There are truly too many to list, but I’ll refer back to something early on: I came on board in April of 2015, only weeks before one of our technology partner’s big annual event. Naturally, I was a bit intimidated by the runway. I had to first understand who Akili was, and then our partnership, in a way that I could confidently represent Akili and hold substantive conversations. With that as the backdrop, the trip ended up being one that sticks in my memory more than almost any other for the level of support I felt from our team. I never once felt they were questioning my ability or asking too much of me at the same time. They totally endorsed my way of interacting with our partners and clients, while providing valuable guidance. It’s a time and event that I will always remember as the experience where I became an Akilian. 🙂

In your opinion, what makes Akili different?

It’s really hard to not go back to our people, which is absolutely a key differentiator, but something else that comes to mind is the trust the leadership places in every single employee at Akili. There’s no micromanaging, ideas are welcomed (and encouraged), and you never have to question yourself when you feel your opinion needs to be heard. It’s an incredibly empowering feeling which I believe brings the best out of everyone.

What do you enjoy doing outside of work?

Traveling, eating exciting food, cooking, and spending time with my family. Most of all though, it’s being with our 8-month-old son. It may sound cheesy, but there’s nothing I’d rather do than be with him all day, every day!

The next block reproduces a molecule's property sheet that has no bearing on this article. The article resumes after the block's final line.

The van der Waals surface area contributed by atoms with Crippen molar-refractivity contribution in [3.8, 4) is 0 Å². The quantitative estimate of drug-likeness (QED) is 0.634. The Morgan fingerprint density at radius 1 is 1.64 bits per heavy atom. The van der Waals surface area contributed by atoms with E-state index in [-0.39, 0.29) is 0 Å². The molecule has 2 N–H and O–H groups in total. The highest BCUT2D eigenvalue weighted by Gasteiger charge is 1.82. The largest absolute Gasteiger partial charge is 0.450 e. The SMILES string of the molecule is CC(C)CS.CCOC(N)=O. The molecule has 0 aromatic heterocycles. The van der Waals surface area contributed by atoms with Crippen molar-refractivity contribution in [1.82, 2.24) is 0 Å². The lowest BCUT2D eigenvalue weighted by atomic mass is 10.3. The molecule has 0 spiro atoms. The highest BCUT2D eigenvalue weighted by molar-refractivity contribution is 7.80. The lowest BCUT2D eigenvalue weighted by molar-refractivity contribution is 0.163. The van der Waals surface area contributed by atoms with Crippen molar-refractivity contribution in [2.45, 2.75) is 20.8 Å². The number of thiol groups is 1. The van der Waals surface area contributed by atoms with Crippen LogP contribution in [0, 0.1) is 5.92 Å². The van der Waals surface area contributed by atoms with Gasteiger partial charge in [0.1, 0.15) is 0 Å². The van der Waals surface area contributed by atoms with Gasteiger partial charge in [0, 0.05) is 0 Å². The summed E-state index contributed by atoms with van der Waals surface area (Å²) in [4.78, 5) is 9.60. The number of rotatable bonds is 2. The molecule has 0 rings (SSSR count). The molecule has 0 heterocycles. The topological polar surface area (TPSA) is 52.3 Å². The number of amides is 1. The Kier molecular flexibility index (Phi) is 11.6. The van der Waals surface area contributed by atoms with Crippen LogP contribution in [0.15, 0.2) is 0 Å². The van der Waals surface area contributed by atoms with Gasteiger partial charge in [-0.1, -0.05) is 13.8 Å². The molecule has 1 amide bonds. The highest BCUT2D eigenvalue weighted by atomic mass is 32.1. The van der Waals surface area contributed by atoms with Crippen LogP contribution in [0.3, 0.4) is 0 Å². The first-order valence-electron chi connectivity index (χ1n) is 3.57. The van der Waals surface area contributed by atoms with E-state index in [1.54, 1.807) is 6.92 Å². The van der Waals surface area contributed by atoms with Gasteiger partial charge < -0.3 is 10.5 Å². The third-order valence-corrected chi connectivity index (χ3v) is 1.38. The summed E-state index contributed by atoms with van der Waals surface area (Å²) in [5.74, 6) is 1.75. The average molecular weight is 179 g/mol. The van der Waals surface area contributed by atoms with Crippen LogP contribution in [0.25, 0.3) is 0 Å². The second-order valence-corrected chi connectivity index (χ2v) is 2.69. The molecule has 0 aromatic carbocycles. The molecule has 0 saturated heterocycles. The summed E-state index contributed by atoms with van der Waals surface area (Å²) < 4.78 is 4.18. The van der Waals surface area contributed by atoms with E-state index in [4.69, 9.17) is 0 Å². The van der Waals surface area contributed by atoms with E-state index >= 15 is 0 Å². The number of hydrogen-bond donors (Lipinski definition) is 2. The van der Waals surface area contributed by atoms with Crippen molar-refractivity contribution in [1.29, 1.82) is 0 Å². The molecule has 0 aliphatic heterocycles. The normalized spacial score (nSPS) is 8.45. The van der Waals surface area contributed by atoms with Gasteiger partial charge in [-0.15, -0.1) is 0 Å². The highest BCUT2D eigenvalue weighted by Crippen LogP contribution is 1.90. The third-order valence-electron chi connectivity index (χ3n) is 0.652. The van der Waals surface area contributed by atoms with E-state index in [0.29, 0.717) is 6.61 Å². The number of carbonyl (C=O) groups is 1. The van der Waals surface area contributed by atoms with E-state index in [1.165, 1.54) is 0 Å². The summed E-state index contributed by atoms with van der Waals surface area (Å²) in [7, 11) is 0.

What keeps you motivated?

It’s a long list. Providing for my family, driving success for our company, supporting my team, being the best partner to our technology partners – all of these keep me motivated. Ultimately though, trying to get absolutely everything I can out of myself makes all the other areas achievable – that’s my underlying motivation!

Tell us about some of the greatest advice you’ve ever received.

As I continue my professional growth, there’s something simple my dad always told me that stands out more than ever. It doesn’t matter if you’re the smartest, fastest, strongest (name the adjective). What matters most is your willingness to prepare more than your competition or even your colleagues. He was quite successful in his own right and if you were to ask him today about what drove that success, he would without a doubt say his preparation!

Anything else you’d like everyone to know?